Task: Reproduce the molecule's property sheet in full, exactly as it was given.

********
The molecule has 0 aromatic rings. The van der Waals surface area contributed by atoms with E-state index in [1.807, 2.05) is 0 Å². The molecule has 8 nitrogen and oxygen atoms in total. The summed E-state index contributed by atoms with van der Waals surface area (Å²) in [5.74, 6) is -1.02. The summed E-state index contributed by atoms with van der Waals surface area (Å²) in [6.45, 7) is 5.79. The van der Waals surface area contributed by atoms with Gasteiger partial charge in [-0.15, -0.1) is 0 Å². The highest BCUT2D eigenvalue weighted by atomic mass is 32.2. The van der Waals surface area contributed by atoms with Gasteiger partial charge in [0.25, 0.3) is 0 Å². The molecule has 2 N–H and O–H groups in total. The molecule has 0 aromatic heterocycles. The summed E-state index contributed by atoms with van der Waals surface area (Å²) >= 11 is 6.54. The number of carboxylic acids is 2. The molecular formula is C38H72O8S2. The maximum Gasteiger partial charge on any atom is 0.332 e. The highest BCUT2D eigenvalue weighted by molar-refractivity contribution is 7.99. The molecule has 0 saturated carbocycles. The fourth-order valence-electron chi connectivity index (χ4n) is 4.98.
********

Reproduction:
The molecule has 0 aromatic rings. The van der Waals surface area contributed by atoms with E-state index in [1.807, 2.05) is 0 Å². The molecule has 8 nitrogen and oxygen atoms in total. The summed E-state index contributed by atoms with van der Waals surface area (Å²) in [5.74, 6) is -1.02. The summed E-state index contributed by atoms with van der Waals surface area (Å²) in [6.45, 7) is 5.79. The van der Waals surface area contributed by atoms with Gasteiger partial charge in [-0.15, -0.1) is 0 Å². The highest BCUT2D eigenvalue weighted by atomic mass is 32.2. The van der Waals surface area contributed by atoms with Gasteiger partial charge in [0.25, 0.3) is 0 Å². The molecule has 2 N–H and O–H groups in total. The molecule has 0 aromatic heterocycles. The summed E-state index contributed by atoms with van der Waals surface area (Å²) >= 11 is 6.54. The number of carboxylic acids is 2. The molecular formula is C38H72O8S2. The maximum Gasteiger partial charge on any atom is 0.332 e. The highest BCUT2D eigenvalue weighted by molar-refractivity contribution is 7.99. The molecule has 0 saturated carbocycles. The fourth-order valence-electron chi connectivity index (χ4n) is 4.98.